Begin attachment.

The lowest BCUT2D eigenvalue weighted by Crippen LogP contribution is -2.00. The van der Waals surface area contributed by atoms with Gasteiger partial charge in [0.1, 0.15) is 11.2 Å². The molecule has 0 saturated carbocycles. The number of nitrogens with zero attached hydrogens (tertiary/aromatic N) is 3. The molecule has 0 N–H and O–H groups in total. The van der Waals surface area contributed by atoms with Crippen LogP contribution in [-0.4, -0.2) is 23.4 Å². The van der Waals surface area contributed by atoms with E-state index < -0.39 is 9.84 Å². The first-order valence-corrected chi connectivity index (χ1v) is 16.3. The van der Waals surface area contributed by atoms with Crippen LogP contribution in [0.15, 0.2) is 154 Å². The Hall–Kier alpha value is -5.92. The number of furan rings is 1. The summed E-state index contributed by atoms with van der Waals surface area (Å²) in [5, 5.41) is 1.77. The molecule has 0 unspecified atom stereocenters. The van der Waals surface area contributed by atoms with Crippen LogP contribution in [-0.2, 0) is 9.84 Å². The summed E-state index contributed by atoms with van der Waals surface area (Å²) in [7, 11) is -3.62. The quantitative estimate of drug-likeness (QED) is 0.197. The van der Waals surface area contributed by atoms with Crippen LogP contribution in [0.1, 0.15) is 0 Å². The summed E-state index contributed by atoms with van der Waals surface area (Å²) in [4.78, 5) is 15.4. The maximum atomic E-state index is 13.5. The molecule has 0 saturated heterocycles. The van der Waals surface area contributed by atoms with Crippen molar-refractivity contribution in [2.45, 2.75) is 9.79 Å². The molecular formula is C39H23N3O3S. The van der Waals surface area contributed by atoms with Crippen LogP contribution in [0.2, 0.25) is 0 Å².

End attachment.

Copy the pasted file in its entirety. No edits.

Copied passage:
The lowest BCUT2D eigenvalue weighted by Crippen LogP contribution is -2.00. The van der Waals surface area contributed by atoms with Gasteiger partial charge in [0.1, 0.15) is 11.2 Å². The molecule has 0 saturated carbocycles. The number of nitrogens with zero attached hydrogens (tertiary/aromatic N) is 3. The molecule has 0 N–H and O–H groups in total. The van der Waals surface area contributed by atoms with Crippen LogP contribution in [-0.4, -0.2) is 23.4 Å². The van der Waals surface area contributed by atoms with E-state index < -0.39 is 9.84 Å². The first-order valence-corrected chi connectivity index (χ1v) is 16.3. The van der Waals surface area contributed by atoms with Crippen LogP contribution in [0.15, 0.2) is 154 Å². The Hall–Kier alpha value is -5.92. The number of furan rings is 1. The summed E-state index contributed by atoms with van der Waals surface area (Å²) in [5, 5.41) is 1.77. The molecule has 0 unspecified atom stereocenters. The van der Waals surface area contributed by atoms with Crippen LogP contribution in [-0.2, 0) is 9.84 Å². The summed E-state index contributed by atoms with van der Waals surface area (Å²) in [7, 11) is -3.62. The quantitative estimate of drug-likeness (QED) is 0.197. The van der Waals surface area contributed by atoms with Crippen LogP contribution in [0.1, 0.15) is 0 Å². The summed E-state index contributed by atoms with van der Waals surface area (Å²) in [4.78, 5) is 15.4. The maximum atomic E-state index is 13.5. The molecule has 0 saturated heterocycles. The van der Waals surface area contributed by atoms with Crippen molar-refractivity contribution in [2.45, 2.75) is 9.79 Å². The molecular formula is C39H23N3O3S. The van der Waals surface area contributed by atoms with Crippen LogP contribution in [0.2, 0.25) is 0 Å².